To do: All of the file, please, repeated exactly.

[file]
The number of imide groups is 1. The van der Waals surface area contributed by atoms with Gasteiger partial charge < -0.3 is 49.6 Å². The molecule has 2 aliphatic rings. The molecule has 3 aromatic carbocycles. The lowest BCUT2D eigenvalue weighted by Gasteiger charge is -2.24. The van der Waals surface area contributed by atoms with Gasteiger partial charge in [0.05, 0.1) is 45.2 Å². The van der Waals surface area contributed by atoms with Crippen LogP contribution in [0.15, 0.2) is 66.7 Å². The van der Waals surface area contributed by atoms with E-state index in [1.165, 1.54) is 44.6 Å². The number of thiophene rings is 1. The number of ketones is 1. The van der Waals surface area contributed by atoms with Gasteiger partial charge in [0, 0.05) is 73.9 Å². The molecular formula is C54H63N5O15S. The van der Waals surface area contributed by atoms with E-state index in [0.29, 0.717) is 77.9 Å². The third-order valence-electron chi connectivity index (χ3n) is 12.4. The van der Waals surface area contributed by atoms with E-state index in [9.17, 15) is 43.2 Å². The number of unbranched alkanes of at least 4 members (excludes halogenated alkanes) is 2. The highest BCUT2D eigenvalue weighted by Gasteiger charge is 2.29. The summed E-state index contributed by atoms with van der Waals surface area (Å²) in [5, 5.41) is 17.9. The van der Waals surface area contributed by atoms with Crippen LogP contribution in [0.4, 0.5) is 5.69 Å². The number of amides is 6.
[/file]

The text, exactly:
The number of imide groups is 1. The van der Waals surface area contributed by atoms with Gasteiger partial charge < -0.3 is 49.6 Å². The molecule has 2 aliphatic rings. The molecule has 3 aromatic carbocycles. The lowest BCUT2D eigenvalue weighted by Gasteiger charge is -2.24. The van der Waals surface area contributed by atoms with Gasteiger partial charge in [0.05, 0.1) is 45.2 Å². The van der Waals surface area contributed by atoms with Crippen LogP contribution in [0.15, 0.2) is 66.7 Å². The van der Waals surface area contributed by atoms with E-state index in [1.165, 1.54) is 44.6 Å². The number of thiophene rings is 1. The number of ketones is 1. The van der Waals surface area contributed by atoms with Gasteiger partial charge in [0, 0.05) is 73.9 Å². The molecular formula is C54H63N5O15S. The van der Waals surface area contributed by atoms with E-state index in [0.29, 0.717) is 77.9 Å². The third-order valence-electron chi connectivity index (χ3n) is 12.4. The van der Waals surface area contributed by atoms with E-state index in [9.17, 15) is 43.2 Å². The number of unbranched alkanes of at least 4 members (excludes halogenated alkanes) is 2. The highest BCUT2D eigenvalue weighted by Gasteiger charge is 2.29. The summed E-state index contributed by atoms with van der Waals surface area (Å²) in [5, 5.41) is 17.9. The van der Waals surface area contributed by atoms with Crippen LogP contribution in [0.4, 0.5) is 5.69 Å². The number of amides is 6.